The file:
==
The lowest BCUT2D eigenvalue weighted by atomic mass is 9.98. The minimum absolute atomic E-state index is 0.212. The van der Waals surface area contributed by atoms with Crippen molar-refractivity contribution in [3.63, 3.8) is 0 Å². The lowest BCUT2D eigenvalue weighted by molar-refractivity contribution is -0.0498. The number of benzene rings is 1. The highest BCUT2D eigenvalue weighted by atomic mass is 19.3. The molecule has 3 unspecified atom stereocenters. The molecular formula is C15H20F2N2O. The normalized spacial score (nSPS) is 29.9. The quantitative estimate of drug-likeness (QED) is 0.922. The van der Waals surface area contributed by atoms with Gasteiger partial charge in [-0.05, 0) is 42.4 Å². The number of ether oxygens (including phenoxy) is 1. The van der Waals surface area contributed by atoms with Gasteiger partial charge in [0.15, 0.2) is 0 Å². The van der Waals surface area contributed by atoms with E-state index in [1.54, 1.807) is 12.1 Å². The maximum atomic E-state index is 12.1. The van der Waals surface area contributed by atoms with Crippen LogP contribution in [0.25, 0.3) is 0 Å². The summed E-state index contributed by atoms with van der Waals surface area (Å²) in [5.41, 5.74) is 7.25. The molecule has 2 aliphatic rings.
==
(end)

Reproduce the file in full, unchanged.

The lowest BCUT2D eigenvalue weighted by atomic mass is 9.98. The minimum absolute atomic E-state index is 0.212. The van der Waals surface area contributed by atoms with Crippen molar-refractivity contribution in [3.63, 3.8) is 0 Å². The lowest BCUT2D eigenvalue weighted by molar-refractivity contribution is -0.0498. The number of benzene rings is 1. The highest BCUT2D eigenvalue weighted by atomic mass is 19.3. The molecule has 3 unspecified atom stereocenters. The molecular formula is C15H20F2N2O. The normalized spacial score (nSPS) is 29.9. The quantitative estimate of drug-likeness (QED) is 0.922. The van der Waals surface area contributed by atoms with Gasteiger partial charge in [-0.05, 0) is 42.4 Å². The number of ether oxygens (including phenoxy) is 1. The van der Waals surface area contributed by atoms with Gasteiger partial charge in [0.15, 0.2) is 0 Å². The van der Waals surface area contributed by atoms with E-state index in [1.54, 1.807) is 12.1 Å². The maximum atomic E-state index is 12.1. The van der Waals surface area contributed by atoms with Crippen LogP contribution in [0.25, 0.3) is 0 Å². The summed E-state index contributed by atoms with van der Waals surface area (Å²) in [5.41, 5.74) is 7.25. The molecule has 2 aliphatic rings.